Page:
Residential building in the medieval quarter of Barcelona, Source: Depositphotos

Despite cap, Barcelona rental prices post a new record

Despite cap, Barcelona rental prices post a new record

The Catalonian government has decided to more than double the number of the so-called ‘tense housing zones’

At the end of April, the Spanish government passed a pioneering law, which set a 3% cap on rental increases in a bid to cool a rapidly heating property market which was pushing many local residents out of the competition for finding a home. The housing law entered into force in May and while it may be a bit too early to analyze whether it has had the desired effect, news came out of Barcelona that in the first quarter of 2023, the average rental price for a flat has surged another 10 euros when compared to the end of 2022.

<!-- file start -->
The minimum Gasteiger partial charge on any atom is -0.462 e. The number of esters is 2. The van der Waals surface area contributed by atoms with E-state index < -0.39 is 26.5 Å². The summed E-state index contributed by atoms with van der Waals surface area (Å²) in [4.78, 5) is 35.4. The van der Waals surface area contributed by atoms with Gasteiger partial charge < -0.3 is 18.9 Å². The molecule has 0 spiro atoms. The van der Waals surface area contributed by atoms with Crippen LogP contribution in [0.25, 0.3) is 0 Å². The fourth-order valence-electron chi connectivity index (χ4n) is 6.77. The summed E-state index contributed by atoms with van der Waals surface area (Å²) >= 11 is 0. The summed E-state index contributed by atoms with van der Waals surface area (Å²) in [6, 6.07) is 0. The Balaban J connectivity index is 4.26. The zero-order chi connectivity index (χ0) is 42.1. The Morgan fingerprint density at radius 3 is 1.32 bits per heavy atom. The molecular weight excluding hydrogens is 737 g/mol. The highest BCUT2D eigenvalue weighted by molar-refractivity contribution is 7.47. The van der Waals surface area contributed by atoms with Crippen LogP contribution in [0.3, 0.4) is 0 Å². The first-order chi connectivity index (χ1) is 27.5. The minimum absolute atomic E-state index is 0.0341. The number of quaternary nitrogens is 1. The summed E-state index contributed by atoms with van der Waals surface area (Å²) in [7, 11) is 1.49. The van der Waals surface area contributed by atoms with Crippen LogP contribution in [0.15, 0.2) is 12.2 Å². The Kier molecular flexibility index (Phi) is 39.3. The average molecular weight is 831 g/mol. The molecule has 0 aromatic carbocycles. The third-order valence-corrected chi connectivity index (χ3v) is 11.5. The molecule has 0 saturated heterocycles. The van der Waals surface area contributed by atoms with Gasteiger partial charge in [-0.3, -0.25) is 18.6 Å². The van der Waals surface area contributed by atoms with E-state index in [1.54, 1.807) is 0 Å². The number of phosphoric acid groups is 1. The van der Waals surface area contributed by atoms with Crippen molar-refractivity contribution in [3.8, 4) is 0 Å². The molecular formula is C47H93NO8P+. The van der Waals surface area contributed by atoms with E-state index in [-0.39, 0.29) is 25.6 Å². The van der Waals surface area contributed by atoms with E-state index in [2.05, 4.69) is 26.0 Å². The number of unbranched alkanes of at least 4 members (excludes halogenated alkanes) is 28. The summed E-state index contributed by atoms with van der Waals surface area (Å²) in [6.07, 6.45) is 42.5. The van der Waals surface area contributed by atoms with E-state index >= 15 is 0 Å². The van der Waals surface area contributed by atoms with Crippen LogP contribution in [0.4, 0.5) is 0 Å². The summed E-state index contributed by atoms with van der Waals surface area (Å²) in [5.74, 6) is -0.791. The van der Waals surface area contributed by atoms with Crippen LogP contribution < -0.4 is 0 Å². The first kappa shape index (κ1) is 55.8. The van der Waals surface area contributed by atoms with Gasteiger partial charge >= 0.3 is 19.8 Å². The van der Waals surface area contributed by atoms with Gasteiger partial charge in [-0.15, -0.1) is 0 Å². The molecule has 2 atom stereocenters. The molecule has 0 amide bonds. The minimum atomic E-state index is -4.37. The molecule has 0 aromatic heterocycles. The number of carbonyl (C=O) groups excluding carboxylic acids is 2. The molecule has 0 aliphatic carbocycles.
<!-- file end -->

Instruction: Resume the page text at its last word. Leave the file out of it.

Admittedly, that statistic reflects the situation right before the passing of the new law, so it will be more than interesting to see when the next report comes out if there has been a positive effect in reigning in the inflation in that market.

The latest data updated by Incasòl (Catalan Land Institute), show that if you’re looking for a rented flat in Barcelona you should be ready to fork out some 1087 euros per month. To put things in perspective, that price was 387 euros in 2000, and 776 euros in 2010.

Also, for comparison, the minimum salary in Spain for 2023 is 1,080 euros or a tad less than what an average flat costs to rent.

The massive extent of ‘tense housing zones’

The law passed by the Spanish parliament seeks to end the proliferation of the so-called ‘tense housing zones’, where due to increased demand for housing, landowners have felt free to set up outlandish prices, creating a climate where eviction always hangs above the heads of modest-income tenants.

Last week, the Catalan government actually showed that it takes the new legislation seriously and it raised the number of municipalities that it considers to be tense housing markets from 60 to 140.

Around 6.2 million people live in the 140 municipalities, some 80% of the total Catalan population. Included in the list are practically all towns in the Barcelona metropolitan area, the regional capitals, and various coastal, mountainous, and rural counties. 



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